Regis College at the University of Toronto is hosting an eight week course on atheism called “Responding to 21st-Century Atheism” with the goal, according to instructor Fr. Scott Lewis S.J., not being necessarily preparing students to evangelize but to feel “less threatened and more willing to view the challenges of modernity and science as an opportunity for religious traditions to change and grow.”
In an exclusive interview with The Cardinal Newman Society, Fr. Lewis said, “Our theology cannot remain unchanged – it can and must develop in new directions.”
The course description states that a number of faculty of Regis College, including Fr. Lewis, will “explore responses to the challenges presented by contemporary atheism. Eight lectures will discuss the role of Scripture, tradition, theology, psychology and pastoral studies to address the questions about human living posed by today’s culture and climate of disbelief.”
Fr. Lewis said that “preparing people to evangelize is not my concern at the moment.”
In an email exchange, where he was asked about his ambitions for the course, he wrote:
Atheism is one of the most important issues of our time. It is growing and there is a new militancy to the movement. Unfortunately, intolerance, bigotry, and close-minded attitudes abound on both sides of the issues and it is hoped that theists and atheists will be more able to be more respectful of one another and willing from the other side. I felt that a school of theology is the perfect place to address the issues of atheism in our culture. I am surprised and disappointed that Catholic (and other) theological faculties have been slow to respond.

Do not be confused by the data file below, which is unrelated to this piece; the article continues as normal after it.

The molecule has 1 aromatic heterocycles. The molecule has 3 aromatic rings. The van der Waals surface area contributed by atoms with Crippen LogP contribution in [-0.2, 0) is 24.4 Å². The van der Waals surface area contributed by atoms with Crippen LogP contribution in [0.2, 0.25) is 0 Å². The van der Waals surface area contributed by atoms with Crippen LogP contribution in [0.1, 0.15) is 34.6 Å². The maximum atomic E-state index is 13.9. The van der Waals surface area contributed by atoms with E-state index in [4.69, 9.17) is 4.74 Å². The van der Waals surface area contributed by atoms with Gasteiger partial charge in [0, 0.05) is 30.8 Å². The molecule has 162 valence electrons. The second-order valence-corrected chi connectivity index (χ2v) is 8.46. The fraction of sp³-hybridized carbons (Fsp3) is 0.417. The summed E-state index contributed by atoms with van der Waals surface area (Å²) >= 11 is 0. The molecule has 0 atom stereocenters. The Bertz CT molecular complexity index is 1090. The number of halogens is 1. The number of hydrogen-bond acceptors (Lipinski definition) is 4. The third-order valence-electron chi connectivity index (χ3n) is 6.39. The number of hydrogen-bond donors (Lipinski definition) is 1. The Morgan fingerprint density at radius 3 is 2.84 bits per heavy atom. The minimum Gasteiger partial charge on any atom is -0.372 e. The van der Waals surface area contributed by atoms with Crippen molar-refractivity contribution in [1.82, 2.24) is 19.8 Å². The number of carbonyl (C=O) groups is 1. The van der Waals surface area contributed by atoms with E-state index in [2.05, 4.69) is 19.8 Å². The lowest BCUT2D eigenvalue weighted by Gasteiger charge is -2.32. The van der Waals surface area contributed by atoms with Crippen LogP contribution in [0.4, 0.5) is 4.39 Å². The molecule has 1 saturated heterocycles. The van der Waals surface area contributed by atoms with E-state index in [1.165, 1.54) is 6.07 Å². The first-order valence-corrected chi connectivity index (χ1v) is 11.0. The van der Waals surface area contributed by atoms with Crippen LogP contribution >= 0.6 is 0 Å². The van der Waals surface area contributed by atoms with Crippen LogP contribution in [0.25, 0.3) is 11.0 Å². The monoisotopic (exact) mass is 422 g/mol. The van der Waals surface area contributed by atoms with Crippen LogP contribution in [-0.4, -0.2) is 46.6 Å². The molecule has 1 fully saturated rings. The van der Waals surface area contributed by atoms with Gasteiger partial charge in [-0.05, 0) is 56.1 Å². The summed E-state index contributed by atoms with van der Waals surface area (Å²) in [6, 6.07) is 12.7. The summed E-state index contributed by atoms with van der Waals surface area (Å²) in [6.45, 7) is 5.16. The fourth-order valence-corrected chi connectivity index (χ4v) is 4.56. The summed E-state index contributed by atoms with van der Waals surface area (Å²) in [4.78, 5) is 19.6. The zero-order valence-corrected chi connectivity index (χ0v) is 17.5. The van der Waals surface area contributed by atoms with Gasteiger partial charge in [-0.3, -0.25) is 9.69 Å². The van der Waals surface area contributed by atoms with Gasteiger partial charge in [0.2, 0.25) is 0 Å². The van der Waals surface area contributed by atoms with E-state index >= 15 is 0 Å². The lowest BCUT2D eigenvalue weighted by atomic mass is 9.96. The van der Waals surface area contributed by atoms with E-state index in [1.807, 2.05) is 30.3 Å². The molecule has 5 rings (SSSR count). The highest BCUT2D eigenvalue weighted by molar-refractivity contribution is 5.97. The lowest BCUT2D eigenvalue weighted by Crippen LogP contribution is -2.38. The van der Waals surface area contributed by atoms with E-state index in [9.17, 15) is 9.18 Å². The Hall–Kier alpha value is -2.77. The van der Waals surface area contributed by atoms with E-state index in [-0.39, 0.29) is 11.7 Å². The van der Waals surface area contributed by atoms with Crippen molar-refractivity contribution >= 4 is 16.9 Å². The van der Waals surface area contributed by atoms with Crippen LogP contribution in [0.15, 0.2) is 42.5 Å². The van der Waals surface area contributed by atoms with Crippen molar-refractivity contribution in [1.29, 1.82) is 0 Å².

I would like students to appreciate the breadth and depth of the problem. There are no quick fixes or easy answers. But most of all, I would like them to feel less threatened and more willing to view the challenges of modernity and science as an opportunity for religious traditions to change and grow. We have nothing to fear from truth.
Preparing people to evangelize is not my concern at the moment. My ultimate aim is a respectful dialogue between atheists and non-believers. We need to understand atheism in all its forms and the intellectual basis for it. Evolutionary science is probably the biggest challenge to theism, but psychology, other sciences, as the problem of suffering and injustice also rank high on the list. There are important findings and insights in scientific fields that cannot be ignored or explained away – they are a challenge and invitation to reexamine how we envision God, creation, humanity, and the relationship between them. Our theology cannot remain unchanged – it can and must develop in new directions.
Reportedly, the class has over 150 students.
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